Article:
Shakespeare Myth 7: Playwriting was Shakespeare’s profession
Unlike most other writers for the theatre Shakespeare was not a professional writer. He wrote part-time, very fast, to satisfy the needs of the theatre of which he was a director. It’s improbable that he was ever paid directly for a play. He was paid as an actor, and if anyone had asked his profession he would probably have said that he was an actor. He never became a famous actor like his friend Richard Burbage and it is assumed that he played only minor roles. Scholars think that he appeared in some of Ben Jonson’s plays and there is also evidence that he played the ghost in his own Hamlet. Shakespeare was multi-talented and seemed to have excelled at everything he did except, perhaps, in his profession of actor. He became rich in his position as one of the directors of the Globe Theatre. He also had business interests in Stratford.
Shakespeare Myth 8: Shakespeare knew Queen Elizabeth personally
Although Shakespeare’s acting company – The Kings Men – played before the queen on more than one occasion there is no evidence that there was a personal meeting between Shakespeare and Elizabeth. Even if he had wanted that she would probably have considered herself so high above him that it could never have happened. He was an actor and there was a common perception in the Elizabethan era that actors were the lowest forms of life.
Shakespeare Myth 9: Shakespeare was the most popular writer of his time
During Shakespeare’s time plays were disposable, discarded after a few performances at the most. Theatre was big business and there were hundreds of playwrights working in London during the Elizabethan and Jacobean eras. The theatres were in fierce competition with each other, all desperate to bring audiences in, so they had to have new plays all the time. People went to the theatres regardless of who had written the play they were going to see. There were no ‘bad’ playwrights and if one looks at the surviving plays one sees a very high quality. They basically wrote to a formula, as did Shakespeare, and it is really only looking back that one sees how creatively Shakespeare worked within that formula, and how he subverted and stretched it. A theatregoer might like a particular writer’s plays although he would not necessarily know whether he was going to see one of them or not. Master Shakespeare was popular, as was Master Jonson and Master Kyd – and many others. Shakespeare did not become rich because he was a particularly good or popular writer but because he had shares in The Globe – one of London’s most popular theatres at the time.
Shakespeare Myth 10: Shakespeare worked alone
It has been known for centuries that Shakespeare collaborated widely, both in plays that are credited to him and in some credited to other playwrights. In recent years scholars have been able to use computers to analyse literary texts, and they have discovered a surprising amount of collaboration among the playwright community of London at that time.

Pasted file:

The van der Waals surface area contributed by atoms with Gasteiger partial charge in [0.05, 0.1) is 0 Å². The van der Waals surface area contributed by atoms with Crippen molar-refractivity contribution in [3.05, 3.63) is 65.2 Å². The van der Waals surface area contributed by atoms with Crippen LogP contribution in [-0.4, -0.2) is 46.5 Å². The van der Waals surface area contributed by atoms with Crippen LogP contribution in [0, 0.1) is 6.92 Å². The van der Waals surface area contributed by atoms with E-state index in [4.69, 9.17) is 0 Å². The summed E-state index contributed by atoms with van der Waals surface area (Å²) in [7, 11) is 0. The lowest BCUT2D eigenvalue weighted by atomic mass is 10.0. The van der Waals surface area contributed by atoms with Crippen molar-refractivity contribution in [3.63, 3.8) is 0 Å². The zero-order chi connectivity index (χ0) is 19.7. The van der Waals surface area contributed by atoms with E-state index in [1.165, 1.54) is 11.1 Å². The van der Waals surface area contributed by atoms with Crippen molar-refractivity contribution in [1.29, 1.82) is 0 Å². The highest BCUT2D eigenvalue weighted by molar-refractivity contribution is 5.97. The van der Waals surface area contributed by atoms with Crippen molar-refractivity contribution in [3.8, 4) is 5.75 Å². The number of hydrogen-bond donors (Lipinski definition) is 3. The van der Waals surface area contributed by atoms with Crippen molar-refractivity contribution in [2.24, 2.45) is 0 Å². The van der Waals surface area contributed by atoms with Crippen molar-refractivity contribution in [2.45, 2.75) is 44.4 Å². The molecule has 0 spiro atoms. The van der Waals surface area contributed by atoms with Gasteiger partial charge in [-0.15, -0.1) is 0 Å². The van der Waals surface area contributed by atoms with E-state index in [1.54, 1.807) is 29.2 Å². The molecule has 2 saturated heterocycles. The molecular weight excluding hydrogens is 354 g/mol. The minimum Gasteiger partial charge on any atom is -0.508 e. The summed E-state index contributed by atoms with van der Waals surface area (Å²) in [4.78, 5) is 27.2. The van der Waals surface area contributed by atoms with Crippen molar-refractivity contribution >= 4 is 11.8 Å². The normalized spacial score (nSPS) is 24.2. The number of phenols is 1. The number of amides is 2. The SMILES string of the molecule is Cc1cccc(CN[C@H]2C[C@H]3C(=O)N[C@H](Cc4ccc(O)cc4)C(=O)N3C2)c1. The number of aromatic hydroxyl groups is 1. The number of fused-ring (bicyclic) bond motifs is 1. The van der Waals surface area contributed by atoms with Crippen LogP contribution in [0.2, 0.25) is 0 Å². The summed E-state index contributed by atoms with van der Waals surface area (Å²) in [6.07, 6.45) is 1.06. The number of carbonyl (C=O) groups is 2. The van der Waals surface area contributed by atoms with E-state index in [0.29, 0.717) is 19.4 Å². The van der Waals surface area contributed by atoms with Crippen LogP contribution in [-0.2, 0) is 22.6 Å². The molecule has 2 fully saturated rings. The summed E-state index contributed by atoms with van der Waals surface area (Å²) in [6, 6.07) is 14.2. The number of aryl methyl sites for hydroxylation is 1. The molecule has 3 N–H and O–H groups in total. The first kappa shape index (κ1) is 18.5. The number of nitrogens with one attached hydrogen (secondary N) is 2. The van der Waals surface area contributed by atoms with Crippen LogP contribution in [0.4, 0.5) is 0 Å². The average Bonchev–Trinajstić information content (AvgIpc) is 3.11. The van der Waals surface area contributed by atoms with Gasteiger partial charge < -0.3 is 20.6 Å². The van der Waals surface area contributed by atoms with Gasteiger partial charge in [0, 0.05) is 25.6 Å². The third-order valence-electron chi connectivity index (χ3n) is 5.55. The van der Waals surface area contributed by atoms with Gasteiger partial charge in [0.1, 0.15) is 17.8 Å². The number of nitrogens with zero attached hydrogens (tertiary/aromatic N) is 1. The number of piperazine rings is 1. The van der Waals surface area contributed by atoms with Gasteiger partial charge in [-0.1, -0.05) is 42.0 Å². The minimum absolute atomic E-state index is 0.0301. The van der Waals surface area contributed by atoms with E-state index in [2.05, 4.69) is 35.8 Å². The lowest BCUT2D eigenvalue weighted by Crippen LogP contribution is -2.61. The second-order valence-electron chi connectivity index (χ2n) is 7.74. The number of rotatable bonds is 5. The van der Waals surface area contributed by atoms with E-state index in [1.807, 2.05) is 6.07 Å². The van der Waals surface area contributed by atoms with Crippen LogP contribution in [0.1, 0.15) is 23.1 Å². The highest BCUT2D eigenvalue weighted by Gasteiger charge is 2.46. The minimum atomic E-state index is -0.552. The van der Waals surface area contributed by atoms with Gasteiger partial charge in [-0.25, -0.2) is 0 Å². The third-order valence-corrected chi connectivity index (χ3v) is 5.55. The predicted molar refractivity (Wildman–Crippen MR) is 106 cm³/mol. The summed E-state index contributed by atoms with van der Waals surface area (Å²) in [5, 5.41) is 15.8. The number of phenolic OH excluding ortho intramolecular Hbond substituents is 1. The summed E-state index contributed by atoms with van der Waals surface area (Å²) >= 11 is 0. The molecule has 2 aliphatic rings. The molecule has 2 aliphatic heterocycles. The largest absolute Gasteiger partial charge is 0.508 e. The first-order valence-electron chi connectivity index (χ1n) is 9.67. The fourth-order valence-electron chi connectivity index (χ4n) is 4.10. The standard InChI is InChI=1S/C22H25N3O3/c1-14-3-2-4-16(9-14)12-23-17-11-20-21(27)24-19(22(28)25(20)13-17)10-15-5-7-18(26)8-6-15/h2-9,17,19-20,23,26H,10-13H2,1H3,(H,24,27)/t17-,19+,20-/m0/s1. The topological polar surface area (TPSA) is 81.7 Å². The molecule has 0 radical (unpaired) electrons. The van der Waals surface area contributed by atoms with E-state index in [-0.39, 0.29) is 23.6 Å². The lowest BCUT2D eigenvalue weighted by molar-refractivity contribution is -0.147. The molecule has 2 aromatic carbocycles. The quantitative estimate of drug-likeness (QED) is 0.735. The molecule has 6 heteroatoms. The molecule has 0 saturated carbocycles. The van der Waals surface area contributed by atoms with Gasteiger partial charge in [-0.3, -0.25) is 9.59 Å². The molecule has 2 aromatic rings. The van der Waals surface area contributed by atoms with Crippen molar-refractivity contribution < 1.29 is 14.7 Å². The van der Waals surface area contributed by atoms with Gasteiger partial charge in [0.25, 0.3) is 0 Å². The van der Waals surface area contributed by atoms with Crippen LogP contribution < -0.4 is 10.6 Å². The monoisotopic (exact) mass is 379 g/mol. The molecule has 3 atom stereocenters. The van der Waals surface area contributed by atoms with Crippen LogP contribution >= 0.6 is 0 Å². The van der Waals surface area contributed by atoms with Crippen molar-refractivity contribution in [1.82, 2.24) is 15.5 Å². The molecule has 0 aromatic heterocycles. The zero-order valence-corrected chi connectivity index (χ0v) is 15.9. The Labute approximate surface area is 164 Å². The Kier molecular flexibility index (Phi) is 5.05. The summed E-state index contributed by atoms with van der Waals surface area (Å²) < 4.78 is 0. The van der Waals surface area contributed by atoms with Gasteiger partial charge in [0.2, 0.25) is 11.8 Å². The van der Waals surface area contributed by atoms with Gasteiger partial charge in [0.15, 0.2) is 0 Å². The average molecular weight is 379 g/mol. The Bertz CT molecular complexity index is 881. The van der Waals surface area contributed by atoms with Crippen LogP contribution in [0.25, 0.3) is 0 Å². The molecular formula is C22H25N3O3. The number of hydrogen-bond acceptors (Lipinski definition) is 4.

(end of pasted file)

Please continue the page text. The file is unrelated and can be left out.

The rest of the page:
Henry VIII was written with a large input from John Fletcher. The Two Noble Kinsmen was written mainly by Fletcher with a small input from Shakespeare. Studies have recently discovered that Philip Massinger was also involved in both of those plays. Fletcher worked with Shakespeare on the lost play, The History of Cardenio. There is evidence that Goerge Wilkins worked with Shakespeare onPericles and Timon of Athens.
Other writers who have been identified as collaborators with Shakespeare are Christopher Marlowe, George Peele (Henry VI Part 1 and Titus Andronicus), Thomas Middleton (Timon of Athensand Macbeth) and Robert Greene(Titus Andronicusand Henry VI, Parts 1 & 2, and also contributing toThe Comedy of Errors and The Two Gentlemen of Verona.)
There is also evidence that Shakespeare worked with many other playwrights on plays credited to those playwrights.
Shakespeare Myth 11: Shakespeare was an Elizabethan playwright
Shakespeare’s writing life straddled the reign of two monarchs, Elizabeth I and James I. His early plays were Elizabethan and are prime examples of Elizabethan literature and drama. Subsequently, during James’s reign new young writers were appearing, catering to the public taste for violence and intrigue. Shakespeare embraced those newcomers, befriended them and collaborated with them both on their plays and his. He learned from those Jacobean writers to develop his own writing for the theatre and included the elements demanded by the popular taste, and so became a Jacobean playwright. Iago in Othello, for example, is a typical Jacobean character, with his high intelligence, his manipulative way of dealing with people, his plotting and his cruelty, amounting to physical violence when necessary.
What do you think about these Shakespeare myths? Any we’ve missed out? Let us know in the comments below.